Jennifer’s parents tell her that there were signs she was going to be an engineer from when she was little. She was the one that would sit at the family desk and take apart all the pens and mechanical pencils in the drawers. Her family went camping every summer and using a construction toy set, with pieces sort of like PVC pipes, elbows, and connectors, Jennifer would make things like a clothes closet or an enclosure for the outdoor shower they used after going swimming.
Growing up in a small town in Virginia’s Shenandoah Valley, the daughter of an educator and a social worker, Mary Beth never imagined her path would lead her to where she is today. Her parents provided a wide range of opportunities to help her find her passion. But most importantly, they drove home the idea that one has to enjoy what she is doing to do it well.
Despite growing up in Newport News, Virginia, the neighboring city of NASA Langley Research Center, and developing a love for space and academics, Donna never dreamt that she would one day work at NASA.
New employees at NASA’s Langley Research Center often ask Kathy whether she had a plan for her career. Her answer is a confident ‘no’. But the career Kathy ended up with is one she is privileged to have.
Aerodynamics has always fascinated Karen, although she didn’t know the term for it when she was younger. Throughout her life, Karen pursued this passion for aerodynamics. Her passion and the support she has received from teachers and mentors brought her to where she is today.
Service has always been Janet’s goal and motivation. It is a sense of purpose passed down to her from her mother. She instilled in Janet a strong work ethic. She didn’t have a lot. They weren’t rich. But she taught her how to give and not expect things in return. That has stayed with Janet.
One of Nancy’s earliest memories of NASA was in 1969 when her mom anxiously called her inside the house to look at the television. At the time, Nancy assumed adults could do almost anything, and she wondered why her mother made such a big deal about it. It was not until Nancy became an adult that she finally realized what a monumental achievement sending a man to moon really was.
In elementary school, Jill was that girl who loved Barbies, but mostly because she was all about modifying and constructing new and improved versions of her ‘Dream House’ from whatever she could find. Her family spent most of their weekends sailing together on the Chesapeake Bay. Looking back now, she realizes that it was her desire to design and build improved structures and her respect for teamwork that led her to find her dream career in aerospace engineering.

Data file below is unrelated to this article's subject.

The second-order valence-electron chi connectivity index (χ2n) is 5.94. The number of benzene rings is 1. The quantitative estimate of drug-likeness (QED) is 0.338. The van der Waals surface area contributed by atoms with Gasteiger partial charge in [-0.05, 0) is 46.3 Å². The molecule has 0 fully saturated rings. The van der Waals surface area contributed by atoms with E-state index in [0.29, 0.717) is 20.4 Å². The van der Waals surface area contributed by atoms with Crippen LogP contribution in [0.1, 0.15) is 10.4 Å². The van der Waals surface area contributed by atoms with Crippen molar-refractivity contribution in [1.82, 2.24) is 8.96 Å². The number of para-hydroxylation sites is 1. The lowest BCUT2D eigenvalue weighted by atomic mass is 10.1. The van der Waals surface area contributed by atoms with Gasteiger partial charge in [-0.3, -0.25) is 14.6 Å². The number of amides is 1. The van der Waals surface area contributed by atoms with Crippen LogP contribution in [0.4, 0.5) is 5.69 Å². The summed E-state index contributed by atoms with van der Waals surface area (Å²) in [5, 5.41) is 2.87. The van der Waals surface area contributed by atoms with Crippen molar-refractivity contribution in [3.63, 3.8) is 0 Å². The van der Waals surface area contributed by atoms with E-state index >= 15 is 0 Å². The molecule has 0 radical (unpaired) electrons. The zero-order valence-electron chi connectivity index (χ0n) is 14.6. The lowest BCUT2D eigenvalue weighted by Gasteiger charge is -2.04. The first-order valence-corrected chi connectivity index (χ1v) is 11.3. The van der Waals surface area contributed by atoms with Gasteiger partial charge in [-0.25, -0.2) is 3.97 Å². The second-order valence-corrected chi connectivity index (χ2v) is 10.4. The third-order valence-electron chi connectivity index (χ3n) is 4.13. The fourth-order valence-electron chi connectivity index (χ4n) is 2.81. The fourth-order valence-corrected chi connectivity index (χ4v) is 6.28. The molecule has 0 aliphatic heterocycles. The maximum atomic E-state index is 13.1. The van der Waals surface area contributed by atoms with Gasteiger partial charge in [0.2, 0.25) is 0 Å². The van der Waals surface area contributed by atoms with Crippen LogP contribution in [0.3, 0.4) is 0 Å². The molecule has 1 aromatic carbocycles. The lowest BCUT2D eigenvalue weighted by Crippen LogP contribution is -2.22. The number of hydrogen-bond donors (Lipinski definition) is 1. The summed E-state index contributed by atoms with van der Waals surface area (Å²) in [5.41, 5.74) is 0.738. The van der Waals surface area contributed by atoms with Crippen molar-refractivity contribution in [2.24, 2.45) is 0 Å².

Rosemary Baize began her career in 1988, working as an aerospace technologist in wind tunnels at NASA’s Langley Research Center in Hampton, Va. She supported tests on Pegasus boosters, was a project engineer and served as a facility safety head. But she didn’t stop there.
Seeming coincidences may not be accidental. Giving a lab tour to a seminar speaker led to Mia Siochi coming to NASA Langley Research Center when that speaker happened to be the head of the Composites and Polymers Branch who was looking for someone to support its polymers characterization need of the branch.
Taking advantage of opportunities and challenges has been the mantra for Julie Williams-Byrd’s career at NASA. These opportunities have allowed Ms. Williams-Byrd the ability to excel and to experience the career of a lifetime by working on exciting projects and working with exceptionally talented people from a variety of disciplines.
Connie Snapp aspired to be an artist and a writer with the long-ago dream of writing and illustrating her own books. She would never have predicted that she would one day work for NASA.
For Lelia Vann, moving forward in her life meant stepping back from everything she had worked so hard to accomplish, and asking the big question: Why?
Christine Belcastro long aspired to become an engineer but, as a female, thought the door was closed to her. Imagine her thrill when a college counselor enabled her to cross the threshold into NASA as an electrical engineer.
Wendy Pennington discovered her natural passion and inclination for engineering while enrolled in a mechanical drafting class in high school. While her love of drawing and design provided an architectural roadmap for her future, it was the encouragement and guidance of the teachers who recognized this young woman’s special talents that put her life on a trajectory that would land her at NASA, where she continues to be inspired and challenged to reach even greater heights.